Getting into Poverty Without a Husband, and Getting Out, With or Without

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1988

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Abstract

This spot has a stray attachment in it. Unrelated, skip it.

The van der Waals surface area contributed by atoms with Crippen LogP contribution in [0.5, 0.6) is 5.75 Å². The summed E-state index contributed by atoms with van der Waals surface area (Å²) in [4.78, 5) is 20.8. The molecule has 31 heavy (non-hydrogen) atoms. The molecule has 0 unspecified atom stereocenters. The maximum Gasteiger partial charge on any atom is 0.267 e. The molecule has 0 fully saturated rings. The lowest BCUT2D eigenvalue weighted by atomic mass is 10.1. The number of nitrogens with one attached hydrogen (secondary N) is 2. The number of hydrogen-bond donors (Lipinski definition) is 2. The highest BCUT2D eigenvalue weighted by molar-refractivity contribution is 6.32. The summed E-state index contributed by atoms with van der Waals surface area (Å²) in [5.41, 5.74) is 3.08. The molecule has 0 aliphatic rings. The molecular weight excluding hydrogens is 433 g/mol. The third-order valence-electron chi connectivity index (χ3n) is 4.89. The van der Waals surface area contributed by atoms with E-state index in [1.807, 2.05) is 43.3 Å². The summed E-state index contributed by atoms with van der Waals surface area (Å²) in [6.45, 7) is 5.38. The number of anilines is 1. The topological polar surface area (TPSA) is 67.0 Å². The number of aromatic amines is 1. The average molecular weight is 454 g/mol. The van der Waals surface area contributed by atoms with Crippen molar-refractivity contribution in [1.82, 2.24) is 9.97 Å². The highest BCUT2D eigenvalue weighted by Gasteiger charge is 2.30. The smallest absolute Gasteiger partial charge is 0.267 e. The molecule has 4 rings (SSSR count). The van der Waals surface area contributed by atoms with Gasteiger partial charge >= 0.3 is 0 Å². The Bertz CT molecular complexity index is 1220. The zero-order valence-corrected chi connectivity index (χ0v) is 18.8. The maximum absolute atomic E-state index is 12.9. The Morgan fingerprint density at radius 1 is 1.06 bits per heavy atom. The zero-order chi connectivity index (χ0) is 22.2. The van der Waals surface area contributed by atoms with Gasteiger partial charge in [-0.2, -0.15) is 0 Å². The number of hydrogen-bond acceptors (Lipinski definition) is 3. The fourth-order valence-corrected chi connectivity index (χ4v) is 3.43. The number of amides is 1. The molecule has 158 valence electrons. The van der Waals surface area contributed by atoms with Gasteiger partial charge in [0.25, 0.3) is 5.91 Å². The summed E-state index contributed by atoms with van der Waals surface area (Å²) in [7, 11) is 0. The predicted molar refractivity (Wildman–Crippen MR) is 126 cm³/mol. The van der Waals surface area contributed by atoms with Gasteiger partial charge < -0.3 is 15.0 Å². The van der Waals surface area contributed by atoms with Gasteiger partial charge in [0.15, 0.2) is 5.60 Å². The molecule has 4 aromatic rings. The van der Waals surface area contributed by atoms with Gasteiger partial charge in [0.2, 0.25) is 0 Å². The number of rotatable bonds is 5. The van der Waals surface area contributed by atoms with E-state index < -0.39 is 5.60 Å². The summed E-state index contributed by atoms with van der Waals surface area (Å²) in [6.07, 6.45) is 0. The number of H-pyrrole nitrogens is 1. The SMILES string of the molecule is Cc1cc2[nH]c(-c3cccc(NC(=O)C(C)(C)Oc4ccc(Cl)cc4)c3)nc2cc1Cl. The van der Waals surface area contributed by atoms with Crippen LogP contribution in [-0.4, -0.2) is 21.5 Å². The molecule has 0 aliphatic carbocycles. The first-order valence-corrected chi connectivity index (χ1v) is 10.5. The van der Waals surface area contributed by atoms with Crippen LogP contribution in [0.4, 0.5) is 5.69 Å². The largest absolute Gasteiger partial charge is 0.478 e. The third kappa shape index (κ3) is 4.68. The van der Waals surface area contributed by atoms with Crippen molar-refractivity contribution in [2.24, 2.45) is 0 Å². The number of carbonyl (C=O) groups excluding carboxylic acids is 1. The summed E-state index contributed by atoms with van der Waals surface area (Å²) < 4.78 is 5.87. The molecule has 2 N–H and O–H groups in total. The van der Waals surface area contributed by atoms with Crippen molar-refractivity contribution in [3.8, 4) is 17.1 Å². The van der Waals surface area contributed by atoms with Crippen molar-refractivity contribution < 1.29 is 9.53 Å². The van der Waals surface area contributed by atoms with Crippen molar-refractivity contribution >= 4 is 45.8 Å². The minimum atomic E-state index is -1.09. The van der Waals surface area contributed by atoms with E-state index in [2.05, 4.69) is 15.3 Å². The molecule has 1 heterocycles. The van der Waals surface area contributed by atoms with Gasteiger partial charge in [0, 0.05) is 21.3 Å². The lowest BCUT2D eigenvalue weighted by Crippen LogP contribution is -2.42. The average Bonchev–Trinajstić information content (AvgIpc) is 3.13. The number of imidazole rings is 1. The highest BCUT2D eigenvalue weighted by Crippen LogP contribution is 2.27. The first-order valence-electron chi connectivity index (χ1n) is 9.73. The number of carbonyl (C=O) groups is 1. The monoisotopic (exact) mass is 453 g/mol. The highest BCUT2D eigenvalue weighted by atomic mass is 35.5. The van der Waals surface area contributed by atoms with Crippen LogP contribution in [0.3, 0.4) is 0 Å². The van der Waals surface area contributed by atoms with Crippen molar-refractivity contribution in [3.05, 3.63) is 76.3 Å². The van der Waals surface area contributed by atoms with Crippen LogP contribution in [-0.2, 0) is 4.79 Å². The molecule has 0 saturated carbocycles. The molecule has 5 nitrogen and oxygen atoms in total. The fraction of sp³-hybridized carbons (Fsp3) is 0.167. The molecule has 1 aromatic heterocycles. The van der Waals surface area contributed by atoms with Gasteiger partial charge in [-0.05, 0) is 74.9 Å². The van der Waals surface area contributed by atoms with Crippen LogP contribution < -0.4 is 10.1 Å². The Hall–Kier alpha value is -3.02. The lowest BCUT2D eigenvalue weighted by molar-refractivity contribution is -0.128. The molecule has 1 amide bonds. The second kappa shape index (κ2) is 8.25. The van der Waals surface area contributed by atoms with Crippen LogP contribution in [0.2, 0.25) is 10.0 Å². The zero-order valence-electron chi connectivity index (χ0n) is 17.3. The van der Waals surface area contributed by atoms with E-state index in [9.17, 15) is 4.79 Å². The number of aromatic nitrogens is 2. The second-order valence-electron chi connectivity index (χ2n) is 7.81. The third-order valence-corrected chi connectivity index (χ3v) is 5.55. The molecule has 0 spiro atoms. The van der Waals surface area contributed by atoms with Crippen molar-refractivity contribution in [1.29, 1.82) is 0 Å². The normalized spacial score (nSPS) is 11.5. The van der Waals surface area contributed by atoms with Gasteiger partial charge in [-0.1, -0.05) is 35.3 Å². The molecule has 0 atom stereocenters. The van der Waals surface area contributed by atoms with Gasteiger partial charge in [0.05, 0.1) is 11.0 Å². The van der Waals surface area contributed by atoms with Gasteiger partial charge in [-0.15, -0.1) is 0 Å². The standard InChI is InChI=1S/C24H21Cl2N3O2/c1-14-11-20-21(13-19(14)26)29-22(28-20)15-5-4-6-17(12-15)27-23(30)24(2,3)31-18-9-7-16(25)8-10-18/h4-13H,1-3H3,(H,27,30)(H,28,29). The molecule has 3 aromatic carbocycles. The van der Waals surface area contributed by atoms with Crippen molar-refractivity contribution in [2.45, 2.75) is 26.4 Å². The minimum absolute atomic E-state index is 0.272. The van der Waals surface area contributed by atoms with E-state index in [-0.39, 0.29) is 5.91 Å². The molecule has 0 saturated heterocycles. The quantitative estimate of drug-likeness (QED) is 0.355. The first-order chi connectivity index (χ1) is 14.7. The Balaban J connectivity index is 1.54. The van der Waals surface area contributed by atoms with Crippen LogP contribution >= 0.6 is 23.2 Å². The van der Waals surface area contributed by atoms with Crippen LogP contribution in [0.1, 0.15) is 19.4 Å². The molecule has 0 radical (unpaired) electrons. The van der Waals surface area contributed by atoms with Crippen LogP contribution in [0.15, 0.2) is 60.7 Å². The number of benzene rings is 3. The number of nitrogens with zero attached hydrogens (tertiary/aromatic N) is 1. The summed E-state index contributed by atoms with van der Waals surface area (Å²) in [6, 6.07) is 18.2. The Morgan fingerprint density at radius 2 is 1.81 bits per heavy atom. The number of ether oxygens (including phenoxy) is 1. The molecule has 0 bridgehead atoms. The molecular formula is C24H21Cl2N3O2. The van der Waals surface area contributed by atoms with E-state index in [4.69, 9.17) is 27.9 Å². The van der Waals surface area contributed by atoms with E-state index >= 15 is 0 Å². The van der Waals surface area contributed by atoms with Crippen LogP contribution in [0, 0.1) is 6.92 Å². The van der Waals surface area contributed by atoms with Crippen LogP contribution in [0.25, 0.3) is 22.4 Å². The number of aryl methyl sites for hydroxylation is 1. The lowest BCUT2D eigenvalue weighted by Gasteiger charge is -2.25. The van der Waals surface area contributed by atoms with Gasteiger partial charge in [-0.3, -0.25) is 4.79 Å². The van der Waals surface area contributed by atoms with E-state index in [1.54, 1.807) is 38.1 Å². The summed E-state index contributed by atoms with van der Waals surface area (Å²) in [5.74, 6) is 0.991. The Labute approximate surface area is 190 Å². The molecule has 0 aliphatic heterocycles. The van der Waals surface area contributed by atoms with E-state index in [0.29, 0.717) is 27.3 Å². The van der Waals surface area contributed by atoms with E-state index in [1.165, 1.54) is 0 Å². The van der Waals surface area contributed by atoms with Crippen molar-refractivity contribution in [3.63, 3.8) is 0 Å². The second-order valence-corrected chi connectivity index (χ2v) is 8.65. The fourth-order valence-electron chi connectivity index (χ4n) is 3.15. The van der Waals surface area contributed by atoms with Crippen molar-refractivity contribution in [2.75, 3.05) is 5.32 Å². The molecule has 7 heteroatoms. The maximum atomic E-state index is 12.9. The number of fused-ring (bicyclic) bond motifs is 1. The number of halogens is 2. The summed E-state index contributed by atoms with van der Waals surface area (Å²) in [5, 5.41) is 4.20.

Interest in the poverty of U.S. women with children but without husbands stems from numerous sources including (i) the secular growth of this demographic group-up 110 percent since 1970 to a total of 6 million (almost 20 percent of all families) in 1985; (ii) the high poverty rates of these women -34 percent in 1985; (iii) the overrepresentation of blacks in this group-about 42 percent in 1985; (iv) the increasing fraction of children raised in these families-over 16 percent in 1984 vs. 6 percent in 1959; and (v) the size of government transfers to this particular group-almost $17 billion for income support under the AFDC program alone in 1985.1 Our research uncovers some important racial similarities as well as stark differences in how women enter and exit single-mother poverty status.

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